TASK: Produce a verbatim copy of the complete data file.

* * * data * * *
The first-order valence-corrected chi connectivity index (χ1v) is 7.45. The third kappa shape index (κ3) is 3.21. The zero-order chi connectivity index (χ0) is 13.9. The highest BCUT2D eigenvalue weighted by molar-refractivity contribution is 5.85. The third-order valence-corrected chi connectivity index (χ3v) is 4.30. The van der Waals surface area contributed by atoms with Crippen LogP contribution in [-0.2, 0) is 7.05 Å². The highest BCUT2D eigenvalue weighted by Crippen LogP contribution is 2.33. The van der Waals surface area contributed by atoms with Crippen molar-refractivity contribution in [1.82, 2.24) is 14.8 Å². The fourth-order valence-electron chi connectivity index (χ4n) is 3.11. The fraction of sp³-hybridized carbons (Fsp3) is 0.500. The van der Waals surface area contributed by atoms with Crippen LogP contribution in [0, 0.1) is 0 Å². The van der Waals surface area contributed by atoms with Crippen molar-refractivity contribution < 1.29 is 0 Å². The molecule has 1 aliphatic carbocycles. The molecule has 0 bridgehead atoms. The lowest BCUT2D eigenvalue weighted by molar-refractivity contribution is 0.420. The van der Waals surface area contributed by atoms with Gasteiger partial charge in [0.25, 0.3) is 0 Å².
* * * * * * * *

The first-order valence-corrected chi connectivity index (χ1v) is 7.45. The third kappa shape index (κ3) is 3.21. The zero-order chi connectivity index (χ0) is 13.9. The highest BCUT2D eigenvalue weighted by molar-refractivity contribution is 5.85. The third-order valence-corrected chi connectivity index (χ3v) is 4.30. The van der Waals surface area contributed by atoms with Crippen LogP contribution in [-0.2, 0) is 7.05 Å². The highest BCUT2D eigenvalue weighted by Crippen LogP contribution is 2.33. The van der Waals surface area contributed by atoms with Crippen molar-refractivity contribution in [1.82, 2.24) is 14.8 Å². The fourth-order valence-electron chi connectivity index (χ4n) is 3.11. The fraction of sp³-hybridized carbons (Fsp3) is 0.500. The van der Waals surface area contributed by atoms with Crippen LogP contribution in [0, 0.1) is 0 Å². The van der Waals surface area contributed by atoms with Crippen molar-refractivity contribution < 1.29 is 0 Å². The molecule has 1 aliphatic carbocycles. The molecule has 0 bridgehead atoms. The lowest BCUT2D eigenvalue weighted by molar-refractivity contribution is 0.420. The van der Waals surface area contributed by atoms with Gasteiger partial charge in [0.25, 0.3) is 0 Å².